L’ Art de batir des maisons de campagne ou l’on traite de leur distribution, de leur construction, & de leur decoration …
Paris, chez Prault pere, a l’entree du quay de Gevres, au paradis …, 1743
FIRST EDITION. Two vols. 4to. 1) pp. xvi, 162: [a]-b4, A-V4. 2) pp. xii, 195, [i]: [-]2, a4, A-2A4, 2B. Engraved frontispiece and, 260 engraved plates, many double page folding. Roman letter, some Italic. Woodcut initials, fine woodcut head and tail-pieces, bookplate of Jacques Laget on pastedown, early ms shelf mark on fly. Very rare marginal mark. A fine copy, fresh, with very good margins, the plates in excellent impression, in contemporary tree calf, spines with raised bands richly gilt in compartments, red and tan morocco labels gilt, edges gilt rolled, marbled end papers, a.e.r. head band of vol two a little chipped, with fine cracks in upper joints of both vols, corners slightly worn.
A fine copy of the first edition of this important and influential work on the construction of country houses in France, beautifully illustrated with 260 finely engraved plates, by Moreau, Mutel, de la Marquade and Babel after Briseux’s drawings, the first section containing a series of extremely detailed plans, with front and rear facades, side cuts and ground plans, beginning with smaller country houses rising to large chateaux. This is followed by a 96 detailed plates of interior and exterior ornaments including pediments, vases, window frames, carved paneling, doors, and bed niches, living room panelling and parts for locksmiths. “Not much is known about the buildings created by this architect.. His treatises unmistakably reflect the changing views of building during the 18th century.. unlike the illustrious buildings commissioned by the nobility in the 17th century, buildings were now constructed for a large number of people with taste, and consequently architects and workmen had to receive precise instructions. Briseux’ work on country house and châteaux, ‘l’Art du Batir’ .. published in 1742 had a similar thrust. The general aim was to prioritise comfort in house building, admittedly a comfort that in each case had to comply with the social appropriateness and the stability of the architecture. Several suggestions are presented and described, for example how a single winged building with side pavilions of abbreviated wings could be constructed in various sizes. The ground floor was always meant to house the main rooms, with a separate kitchen located elsewhere in an annex. The staircases are frequently very modest as in the smaller country houses they were merely a means of communication with those rooms in the upper storey not used as reception rooms. The main room, the ‘salle de l’Assemblé’ in the smaller types of house and the salon in the summer residences, both defined the size proportion and layout of the other rooms. Furthermore the width of every room determined the height appropriate for it. The position of the building was aligned with the position of the sun, so that those rooms leading to the garden face north or east, preventing it becoming unpleasantly hot in the summer. Gradually Briseux developed these model types into genuine chateaux with more complicated ground plans. … This treatise, which even today is most instructive for an understanding of neo-classical French architecture, is rounded off by instructions for laying foundations, and several examples of panelling for walls and doors as well as for the balustrades of balconies and staircases. Taking into account Briseax’ strictly Classical note, their exquisite asymmetrical rocailles seem a little surprising, yet these are in line with a certain tolerant breadth in the appreciation of architecture which was possible in France up to that time.” Bernd Evers ‘Architectural Theory: From the Renaissance to the Present : 89 Essays.’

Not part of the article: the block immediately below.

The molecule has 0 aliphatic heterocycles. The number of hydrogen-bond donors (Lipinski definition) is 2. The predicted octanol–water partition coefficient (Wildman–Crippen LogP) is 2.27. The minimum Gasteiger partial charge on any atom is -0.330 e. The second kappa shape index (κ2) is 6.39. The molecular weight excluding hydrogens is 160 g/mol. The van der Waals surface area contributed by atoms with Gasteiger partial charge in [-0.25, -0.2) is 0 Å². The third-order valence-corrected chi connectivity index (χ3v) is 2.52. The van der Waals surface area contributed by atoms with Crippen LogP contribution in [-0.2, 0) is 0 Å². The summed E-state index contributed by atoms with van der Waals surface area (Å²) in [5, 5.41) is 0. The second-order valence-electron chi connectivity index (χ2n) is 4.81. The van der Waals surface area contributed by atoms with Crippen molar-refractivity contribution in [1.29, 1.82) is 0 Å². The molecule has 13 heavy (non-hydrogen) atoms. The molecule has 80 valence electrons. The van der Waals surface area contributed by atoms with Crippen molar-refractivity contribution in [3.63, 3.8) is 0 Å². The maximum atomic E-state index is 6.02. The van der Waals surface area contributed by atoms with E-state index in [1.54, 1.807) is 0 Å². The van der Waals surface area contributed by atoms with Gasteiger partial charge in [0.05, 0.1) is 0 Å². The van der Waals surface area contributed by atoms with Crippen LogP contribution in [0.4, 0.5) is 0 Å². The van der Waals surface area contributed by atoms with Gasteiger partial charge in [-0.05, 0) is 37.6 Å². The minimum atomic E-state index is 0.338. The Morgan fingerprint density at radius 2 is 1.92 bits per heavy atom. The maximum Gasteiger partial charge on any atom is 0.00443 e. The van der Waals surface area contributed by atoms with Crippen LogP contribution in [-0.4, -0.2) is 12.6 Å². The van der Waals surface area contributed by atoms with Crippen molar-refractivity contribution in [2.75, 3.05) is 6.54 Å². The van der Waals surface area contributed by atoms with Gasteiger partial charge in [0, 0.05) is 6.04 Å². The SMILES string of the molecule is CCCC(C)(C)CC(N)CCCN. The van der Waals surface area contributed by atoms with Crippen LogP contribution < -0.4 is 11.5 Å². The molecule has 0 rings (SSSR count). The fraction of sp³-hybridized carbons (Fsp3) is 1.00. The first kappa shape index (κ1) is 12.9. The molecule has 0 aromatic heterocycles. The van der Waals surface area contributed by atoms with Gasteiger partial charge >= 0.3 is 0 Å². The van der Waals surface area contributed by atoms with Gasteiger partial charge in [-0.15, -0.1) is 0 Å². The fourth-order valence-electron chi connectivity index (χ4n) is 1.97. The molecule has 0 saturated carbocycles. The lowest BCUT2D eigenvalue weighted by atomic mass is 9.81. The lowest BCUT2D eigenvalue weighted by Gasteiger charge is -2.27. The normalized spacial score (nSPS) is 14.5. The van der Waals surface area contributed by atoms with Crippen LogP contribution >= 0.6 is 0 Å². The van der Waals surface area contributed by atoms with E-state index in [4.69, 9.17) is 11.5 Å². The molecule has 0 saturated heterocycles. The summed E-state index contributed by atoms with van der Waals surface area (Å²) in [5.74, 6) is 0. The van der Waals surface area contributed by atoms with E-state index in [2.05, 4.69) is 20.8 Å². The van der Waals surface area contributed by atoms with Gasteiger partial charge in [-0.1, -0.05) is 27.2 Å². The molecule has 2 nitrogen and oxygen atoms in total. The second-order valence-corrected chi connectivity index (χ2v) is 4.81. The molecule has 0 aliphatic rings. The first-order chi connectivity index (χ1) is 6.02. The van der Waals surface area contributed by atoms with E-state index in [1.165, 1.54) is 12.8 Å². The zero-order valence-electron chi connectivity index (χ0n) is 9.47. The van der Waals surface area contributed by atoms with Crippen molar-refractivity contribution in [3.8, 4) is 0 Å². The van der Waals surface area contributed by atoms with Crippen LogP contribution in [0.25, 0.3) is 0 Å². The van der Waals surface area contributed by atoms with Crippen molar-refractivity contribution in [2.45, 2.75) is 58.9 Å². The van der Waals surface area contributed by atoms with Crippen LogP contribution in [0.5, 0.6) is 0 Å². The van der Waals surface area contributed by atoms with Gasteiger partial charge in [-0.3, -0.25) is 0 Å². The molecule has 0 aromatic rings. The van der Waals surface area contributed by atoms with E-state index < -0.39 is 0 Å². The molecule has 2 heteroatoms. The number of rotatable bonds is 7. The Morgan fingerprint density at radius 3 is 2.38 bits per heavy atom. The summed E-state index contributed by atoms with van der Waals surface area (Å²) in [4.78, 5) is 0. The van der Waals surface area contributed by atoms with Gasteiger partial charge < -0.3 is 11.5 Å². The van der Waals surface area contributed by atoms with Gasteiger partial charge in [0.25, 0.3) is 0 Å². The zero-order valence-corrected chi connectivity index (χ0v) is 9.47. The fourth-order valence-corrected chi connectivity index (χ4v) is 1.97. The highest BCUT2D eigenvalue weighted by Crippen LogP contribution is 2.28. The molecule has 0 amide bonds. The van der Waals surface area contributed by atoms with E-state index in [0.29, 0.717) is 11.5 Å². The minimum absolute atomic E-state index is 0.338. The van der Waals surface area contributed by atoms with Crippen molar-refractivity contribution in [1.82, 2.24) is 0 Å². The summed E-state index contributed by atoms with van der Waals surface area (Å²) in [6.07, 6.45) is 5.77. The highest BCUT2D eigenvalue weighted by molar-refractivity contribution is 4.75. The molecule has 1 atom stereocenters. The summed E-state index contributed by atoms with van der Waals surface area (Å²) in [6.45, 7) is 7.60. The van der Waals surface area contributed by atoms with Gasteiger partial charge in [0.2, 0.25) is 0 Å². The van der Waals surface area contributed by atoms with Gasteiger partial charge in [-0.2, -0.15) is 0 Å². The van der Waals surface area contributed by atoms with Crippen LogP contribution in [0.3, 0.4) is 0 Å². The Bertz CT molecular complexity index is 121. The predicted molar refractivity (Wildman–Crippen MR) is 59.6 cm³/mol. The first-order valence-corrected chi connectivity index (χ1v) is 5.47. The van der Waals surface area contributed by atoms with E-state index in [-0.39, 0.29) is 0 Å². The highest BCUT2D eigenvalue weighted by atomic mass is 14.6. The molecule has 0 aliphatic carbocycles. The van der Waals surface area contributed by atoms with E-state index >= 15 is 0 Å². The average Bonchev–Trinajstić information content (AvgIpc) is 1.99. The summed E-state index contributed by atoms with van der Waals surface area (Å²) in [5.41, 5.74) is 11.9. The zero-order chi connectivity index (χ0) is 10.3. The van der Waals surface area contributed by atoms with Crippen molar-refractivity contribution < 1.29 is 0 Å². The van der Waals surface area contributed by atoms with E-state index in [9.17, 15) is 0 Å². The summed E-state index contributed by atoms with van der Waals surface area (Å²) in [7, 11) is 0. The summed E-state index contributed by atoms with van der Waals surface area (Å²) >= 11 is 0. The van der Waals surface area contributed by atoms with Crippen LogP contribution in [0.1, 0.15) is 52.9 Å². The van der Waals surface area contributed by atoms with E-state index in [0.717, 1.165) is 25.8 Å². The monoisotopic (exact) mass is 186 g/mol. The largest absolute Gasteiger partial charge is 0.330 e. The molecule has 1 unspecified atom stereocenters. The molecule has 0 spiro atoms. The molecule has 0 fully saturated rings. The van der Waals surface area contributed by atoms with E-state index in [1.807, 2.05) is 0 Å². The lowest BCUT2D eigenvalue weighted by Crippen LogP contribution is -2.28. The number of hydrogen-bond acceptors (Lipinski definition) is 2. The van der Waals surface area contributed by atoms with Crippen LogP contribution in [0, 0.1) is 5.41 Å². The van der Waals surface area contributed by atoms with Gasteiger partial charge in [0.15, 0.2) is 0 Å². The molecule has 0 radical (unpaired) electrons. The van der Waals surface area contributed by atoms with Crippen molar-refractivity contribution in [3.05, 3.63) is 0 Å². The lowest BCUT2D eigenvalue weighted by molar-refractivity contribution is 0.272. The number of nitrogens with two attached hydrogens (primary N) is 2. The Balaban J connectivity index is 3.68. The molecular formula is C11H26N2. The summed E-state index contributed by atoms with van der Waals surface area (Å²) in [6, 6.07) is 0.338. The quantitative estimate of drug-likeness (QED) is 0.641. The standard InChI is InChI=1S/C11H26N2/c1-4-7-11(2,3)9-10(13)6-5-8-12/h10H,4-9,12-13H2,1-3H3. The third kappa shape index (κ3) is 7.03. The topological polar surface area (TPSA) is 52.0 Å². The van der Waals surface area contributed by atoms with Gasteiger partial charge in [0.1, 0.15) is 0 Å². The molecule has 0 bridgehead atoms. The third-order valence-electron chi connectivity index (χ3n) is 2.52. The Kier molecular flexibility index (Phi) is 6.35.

A fine, fresh copy.
Fowler 68. Berlin Kat. 2401. Millard, I, 41. Brunet 1 1261.